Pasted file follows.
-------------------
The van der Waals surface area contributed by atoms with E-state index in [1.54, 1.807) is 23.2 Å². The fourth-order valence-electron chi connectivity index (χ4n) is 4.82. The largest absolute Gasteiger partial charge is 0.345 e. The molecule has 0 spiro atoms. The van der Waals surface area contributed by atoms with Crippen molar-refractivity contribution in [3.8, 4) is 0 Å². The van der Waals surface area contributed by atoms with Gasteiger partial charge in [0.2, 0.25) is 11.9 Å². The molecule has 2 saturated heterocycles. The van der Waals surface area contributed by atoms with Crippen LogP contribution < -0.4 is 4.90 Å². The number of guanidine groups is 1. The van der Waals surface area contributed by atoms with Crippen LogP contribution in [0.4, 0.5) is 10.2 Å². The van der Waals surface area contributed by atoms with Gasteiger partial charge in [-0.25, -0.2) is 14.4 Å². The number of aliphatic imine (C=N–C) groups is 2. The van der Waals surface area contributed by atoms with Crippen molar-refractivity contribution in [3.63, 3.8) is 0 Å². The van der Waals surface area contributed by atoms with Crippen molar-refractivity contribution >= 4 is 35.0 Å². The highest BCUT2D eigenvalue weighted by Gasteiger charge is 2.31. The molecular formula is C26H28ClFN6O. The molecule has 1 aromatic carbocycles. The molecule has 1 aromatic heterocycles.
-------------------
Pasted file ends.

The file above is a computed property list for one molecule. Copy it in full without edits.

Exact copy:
The van der Waals surface area contributed by atoms with E-state index in [1.54, 1.807) is 23.2 Å². The fourth-order valence-electron chi connectivity index (χ4n) is 4.82. The largest absolute Gasteiger partial charge is 0.345 e. The molecule has 0 spiro atoms. The van der Waals surface area contributed by atoms with Crippen molar-refractivity contribution in [3.8, 4) is 0 Å². The van der Waals surface area contributed by atoms with Gasteiger partial charge in [0.2, 0.25) is 11.9 Å². The molecule has 2 saturated heterocycles. The van der Waals surface area contributed by atoms with Crippen LogP contribution < -0.4 is 4.90 Å². The number of guanidine groups is 1. The van der Waals surface area contributed by atoms with Crippen LogP contribution in [0.4, 0.5) is 10.2 Å². The van der Waals surface area contributed by atoms with Gasteiger partial charge in [-0.25, -0.2) is 14.4 Å². The number of aliphatic imine (C=N–C) groups is 2. The van der Waals surface area contributed by atoms with Crippen molar-refractivity contribution in [3.63, 3.8) is 0 Å². The van der Waals surface area contributed by atoms with Crippen molar-refractivity contribution >= 4 is 35.0 Å². The highest BCUT2D eigenvalue weighted by Gasteiger charge is 2.31. The molecular formula is C26H28ClFN6O. The molecule has 1 aromatic carbocycles. The molecule has 1 aromatic heterocycles.